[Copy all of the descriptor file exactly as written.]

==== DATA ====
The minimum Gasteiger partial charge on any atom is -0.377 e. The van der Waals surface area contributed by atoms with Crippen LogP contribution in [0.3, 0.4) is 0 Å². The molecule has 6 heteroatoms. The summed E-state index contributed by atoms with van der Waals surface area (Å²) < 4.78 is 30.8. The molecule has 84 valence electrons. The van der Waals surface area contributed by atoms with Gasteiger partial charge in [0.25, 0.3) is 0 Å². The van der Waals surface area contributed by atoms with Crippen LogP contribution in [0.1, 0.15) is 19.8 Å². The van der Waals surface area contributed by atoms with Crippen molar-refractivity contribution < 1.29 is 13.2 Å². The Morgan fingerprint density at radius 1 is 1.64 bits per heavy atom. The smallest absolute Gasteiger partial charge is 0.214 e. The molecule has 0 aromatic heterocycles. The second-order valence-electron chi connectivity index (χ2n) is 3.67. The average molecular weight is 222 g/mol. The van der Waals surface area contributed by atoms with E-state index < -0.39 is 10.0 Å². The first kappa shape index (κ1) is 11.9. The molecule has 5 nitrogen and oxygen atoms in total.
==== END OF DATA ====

The minimum Gasteiger partial charge on any atom is -0.377 e. The van der Waals surface area contributed by atoms with Crippen LogP contribution in [0.3, 0.4) is 0 Å². The molecule has 6 heteroatoms. The summed E-state index contributed by atoms with van der Waals surface area (Å²) < 4.78 is 30.8. The molecule has 84 valence electrons. The van der Waals surface area contributed by atoms with Gasteiger partial charge in [0.25, 0.3) is 0 Å². The van der Waals surface area contributed by atoms with Crippen LogP contribution in [0.1, 0.15) is 19.8 Å². The van der Waals surface area contributed by atoms with Crippen molar-refractivity contribution < 1.29 is 13.2 Å². The Morgan fingerprint density at radius 1 is 1.64 bits per heavy atom. The smallest absolute Gasteiger partial charge is 0.214 e. The molecule has 0 aromatic heterocycles. The second-order valence-electron chi connectivity index (χ2n) is 3.67. The average molecular weight is 222 g/mol. The van der Waals surface area contributed by atoms with E-state index < -0.39 is 10.0 Å². The first kappa shape index (κ1) is 11.9. The molecule has 5 nitrogen and oxygen atoms in total.